Black Owned: Kelechi Okafor wants more Black women to start businessesJune 27, 2020
Welcome to Black Owned, a series that celebrates the brilliant Black entrepreneurs doing bits in the UK.
Despite challenges, the community continues to create important and brilliant work – and we’re here to make sure that you know about it.
As luck would have it, we’re kicking off on the inaugural Black Pound Day – a monthly celebration of Black business and financial empowerment.
We kick off the series with a true renaissance woman. Personal trainer Kelechi Okafor is the founder of dance school Kelechnekoff, the star of the Say Your Mind podcast (available on iTunes and Soundcloud), and creator of everyone’s favourite Karen, #SallyfromHR.
With so many strings to her bow, who better to kick off our celebration of Black business brilliance?
Hey Kelechi! Where did the idea for Kelechnekoff come from?
I set up Kelechnekoff in response to the fact that I wasn’t seeing women like myself represented within fitness. There was a story about my interaction with a pole studio in Manchester that went viral because it highlighted how Black women are regularly shunned within dance and fitness.
[Despite the fact that twerk is a dance form that can trace its origins back centuries to traditional dances in West Africa, the studio claimed that Kelechi’s style was ‘basic’ and that twerk was something that Miley Cyrus made popular.]
I knew that a studio of my own would help me to amplify the marginalised voices that are intentionally left out of mainstream representations of fitness and wellness.
What were you doing before you set up your business?
I have always danced and attended a performing arts school to study musical theatre. Because dance came naturally to me, I hadn’t considered it as a career – I was solely focused on acting. In Britain, however, the roles for Black women in the acting industry aren’t plentiful so I had to consider what other skills I could utilise.
I decided to become a personal trainer (I’ve always been athletic, competing in the 200m sprint since high school) and was surprised by how easily things flowed from there. I was able to use social media to draw attention to the disparities I noticed within the wellness industry, which led to all the things I’m doing now.
Is the fitness industry diverse enough now?
No! It seems to me that the very nature of the ‘ideal body’ is very white-focused. Even within body positivity movements, we find fewer Black activists being celebrated.
From yoga to weight lifting, the narrative that prevails is that Black people are an anomaly in those spaces. Because of that, they’re celebrated as being a niche rather than the norm on social media, etc.
Your studio is based in Peckham – a traditionally diverse area that is increasingly succumbing to gentrification. How is that having an impact on your business?
Gentrification is a funny one because the dynamic tries to swallow up marginalised communities while claiming to be in awe of the diversity in the areas that get taken over.
The studio has a mix of people attending classes and it is always important for me to assert that oppressive ways of interacting with those deemed as ‘other’ – which is normalised in other fitness spaces – will not be tolerated in mine.
I regularly write to the government to let them know of oversights that I identify as a Black small business owner. It is important that my voice is heard too because I have a closer proximity to those in the community that gentrification drowns out.
Has your identity made it harder to get your business off the ground?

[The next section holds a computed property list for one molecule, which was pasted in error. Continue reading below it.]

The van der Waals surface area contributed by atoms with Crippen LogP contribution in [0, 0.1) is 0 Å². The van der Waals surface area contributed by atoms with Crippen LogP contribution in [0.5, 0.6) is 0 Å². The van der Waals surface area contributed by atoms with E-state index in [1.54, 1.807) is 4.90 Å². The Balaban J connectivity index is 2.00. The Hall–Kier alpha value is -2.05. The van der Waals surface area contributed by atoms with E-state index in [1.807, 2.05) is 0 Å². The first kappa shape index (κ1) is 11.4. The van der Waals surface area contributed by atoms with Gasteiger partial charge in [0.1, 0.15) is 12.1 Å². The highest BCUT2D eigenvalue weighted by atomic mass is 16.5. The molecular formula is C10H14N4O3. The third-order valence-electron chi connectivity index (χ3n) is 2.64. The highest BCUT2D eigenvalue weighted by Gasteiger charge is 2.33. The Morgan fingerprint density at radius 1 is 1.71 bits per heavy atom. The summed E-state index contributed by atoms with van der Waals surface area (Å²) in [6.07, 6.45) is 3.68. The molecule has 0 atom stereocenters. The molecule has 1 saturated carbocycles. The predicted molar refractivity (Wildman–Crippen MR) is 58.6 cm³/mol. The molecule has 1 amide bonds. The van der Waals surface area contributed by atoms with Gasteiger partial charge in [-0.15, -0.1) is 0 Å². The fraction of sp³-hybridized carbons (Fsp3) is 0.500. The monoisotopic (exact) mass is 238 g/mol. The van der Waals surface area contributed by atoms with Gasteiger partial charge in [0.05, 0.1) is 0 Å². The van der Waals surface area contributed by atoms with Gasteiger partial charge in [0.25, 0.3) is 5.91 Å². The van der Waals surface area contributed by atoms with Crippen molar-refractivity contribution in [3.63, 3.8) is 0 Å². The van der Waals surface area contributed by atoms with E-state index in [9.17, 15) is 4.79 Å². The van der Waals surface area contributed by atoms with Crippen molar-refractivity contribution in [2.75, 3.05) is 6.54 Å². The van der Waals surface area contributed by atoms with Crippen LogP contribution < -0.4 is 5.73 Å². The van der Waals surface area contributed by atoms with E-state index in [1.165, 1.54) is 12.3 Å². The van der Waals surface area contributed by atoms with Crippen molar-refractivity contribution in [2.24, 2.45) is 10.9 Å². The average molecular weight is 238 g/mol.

Being a Black woman has definitely meant that I’ve faced challenges in setting up and making a success of my business. It also ties in with how vocal I am online about injustice; brands who would normally want to be affiliated with a pole dance fitness studio are cautious of me.
I guess some brands don’t want to address their anti-blackness if it’s not profitable.
Recognition has been one of the main challenges I’ve faced. Anyone who has been to the studio knows that what I am doing is rare and something worth celebrating. I know that my Blackness makes it difficult for mainstream brands to platform what I do because they’re generally not accustomed to promoting an alternative to the white aesthetic.
What about your interactions with clients?
Some people are genuinely shocked to find that as a Black pole dance studio owner, I refuse to acquiesce to the random whims of clients. I don’t believe in the customer always being right and I make that clear. To me, it’s an oppressive dynamic that is rooted in anti-Blackness to think that patrons of an establishment (who would historically be white) should always get their way with those serving them (usually Black).
The studio rules are made clear even before clients arrive and to me, it is an opportunity to teach people how I expect to be treated as a Black woman. Boundaries are important.
What advice do you have for other Black women who are thinking about setting up their own businesses?
I think that Black women should start businesses and truly make themselves seen everywhere. No matter how outlandish your business idea seems, it always seems wild until it’s not. There is a power in calling the shots and defining your own rules, and I want more Black women to have access to that.
Be clear on who your ideal client is and focus your ethos around them. Be open to tweaking things along the way and most importantly make time for joy and rest.
What do you wish you’d known about being an entrepreneur before you started on this journey?
I wish I had known how thin the line is between work and play! I have to actively avoid checking emails on the days I say I’m off otherwise that quick email will turn into five emails.
It is so important to not be entirely consumed by your work.
You can follow Kelechi’s many ventures on her Twitter and Instagram accounts.
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